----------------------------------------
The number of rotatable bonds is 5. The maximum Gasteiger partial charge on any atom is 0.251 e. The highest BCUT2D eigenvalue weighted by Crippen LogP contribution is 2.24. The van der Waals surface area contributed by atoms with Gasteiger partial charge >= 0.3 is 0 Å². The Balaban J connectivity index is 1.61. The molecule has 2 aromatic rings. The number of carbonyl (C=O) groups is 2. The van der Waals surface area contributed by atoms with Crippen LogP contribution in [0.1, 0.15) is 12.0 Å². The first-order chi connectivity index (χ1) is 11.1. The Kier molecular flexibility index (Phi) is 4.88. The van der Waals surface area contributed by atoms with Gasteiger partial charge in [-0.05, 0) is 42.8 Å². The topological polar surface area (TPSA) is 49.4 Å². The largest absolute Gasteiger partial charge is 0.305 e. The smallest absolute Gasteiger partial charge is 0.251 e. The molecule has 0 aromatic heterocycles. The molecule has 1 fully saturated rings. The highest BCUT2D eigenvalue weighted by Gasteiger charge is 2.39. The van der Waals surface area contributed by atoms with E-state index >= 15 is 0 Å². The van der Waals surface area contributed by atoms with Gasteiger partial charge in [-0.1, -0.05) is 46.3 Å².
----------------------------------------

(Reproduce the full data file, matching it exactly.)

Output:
The number of rotatable bonds is 5. The maximum Gasteiger partial charge on any atom is 0.251 e. The highest BCUT2D eigenvalue weighted by Crippen LogP contribution is 2.24. The van der Waals surface area contributed by atoms with Gasteiger partial charge >= 0.3 is 0 Å². The Balaban J connectivity index is 1.61. The molecule has 2 aromatic rings. The number of carbonyl (C=O) groups is 2. The van der Waals surface area contributed by atoms with Crippen LogP contribution in [0.1, 0.15) is 12.0 Å². The first-order chi connectivity index (χ1) is 11.1. The Kier molecular flexibility index (Phi) is 4.88. The van der Waals surface area contributed by atoms with Gasteiger partial charge in [-0.05, 0) is 42.8 Å². The topological polar surface area (TPSA) is 49.4 Å². The largest absolute Gasteiger partial charge is 0.305 e. The smallest absolute Gasteiger partial charge is 0.251 e. The molecule has 0 aromatic heterocycles. The molecule has 1 fully saturated rings. The highest BCUT2D eigenvalue weighted by Gasteiger charge is 2.39. The van der Waals surface area contributed by atoms with E-state index >= 15 is 0 Å². The van der Waals surface area contributed by atoms with Gasteiger partial charge in [-0.1, -0.05) is 46.3 Å².